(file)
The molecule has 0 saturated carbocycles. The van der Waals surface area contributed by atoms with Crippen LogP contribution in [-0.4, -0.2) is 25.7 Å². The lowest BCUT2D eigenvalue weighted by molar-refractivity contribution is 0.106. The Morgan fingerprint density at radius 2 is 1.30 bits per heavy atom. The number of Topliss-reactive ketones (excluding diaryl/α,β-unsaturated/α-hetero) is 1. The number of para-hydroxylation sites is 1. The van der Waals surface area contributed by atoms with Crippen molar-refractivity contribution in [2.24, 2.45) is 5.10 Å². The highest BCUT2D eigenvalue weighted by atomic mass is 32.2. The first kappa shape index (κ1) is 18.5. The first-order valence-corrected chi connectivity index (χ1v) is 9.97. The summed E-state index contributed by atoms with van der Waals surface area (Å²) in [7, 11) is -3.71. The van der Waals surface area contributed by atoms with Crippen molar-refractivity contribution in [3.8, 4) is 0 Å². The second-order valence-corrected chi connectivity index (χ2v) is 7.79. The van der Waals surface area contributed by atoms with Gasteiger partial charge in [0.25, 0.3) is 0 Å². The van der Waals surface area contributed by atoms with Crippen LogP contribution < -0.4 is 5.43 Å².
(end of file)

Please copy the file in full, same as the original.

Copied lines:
The molecule has 0 saturated carbocycles. The van der Waals surface area contributed by atoms with Crippen LogP contribution in [-0.4, -0.2) is 25.7 Å². The lowest BCUT2D eigenvalue weighted by molar-refractivity contribution is 0.106. The Morgan fingerprint density at radius 2 is 1.30 bits per heavy atom. The number of Topliss-reactive ketones (excluding diaryl/α,β-unsaturated/α-hetero) is 1. The number of para-hydroxylation sites is 1. The van der Waals surface area contributed by atoms with Crippen molar-refractivity contribution in [2.24, 2.45) is 5.10 Å². The highest BCUT2D eigenvalue weighted by atomic mass is 32.2. The first kappa shape index (κ1) is 18.5. The first-order valence-corrected chi connectivity index (χ1v) is 9.97. The summed E-state index contributed by atoms with van der Waals surface area (Å²) in [7, 11) is -3.71. The van der Waals surface area contributed by atoms with Crippen molar-refractivity contribution in [3.8, 4) is 0 Å². The second-order valence-corrected chi connectivity index (χ2v) is 7.79. The van der Waals surface area contributed by atoms with Gasteiger partial charge in [0.25, 0.3) is 0 Å². The van der Waals surface area contributed by atoms with Crippen LogP contribution < -0.4 is 5.43 Å².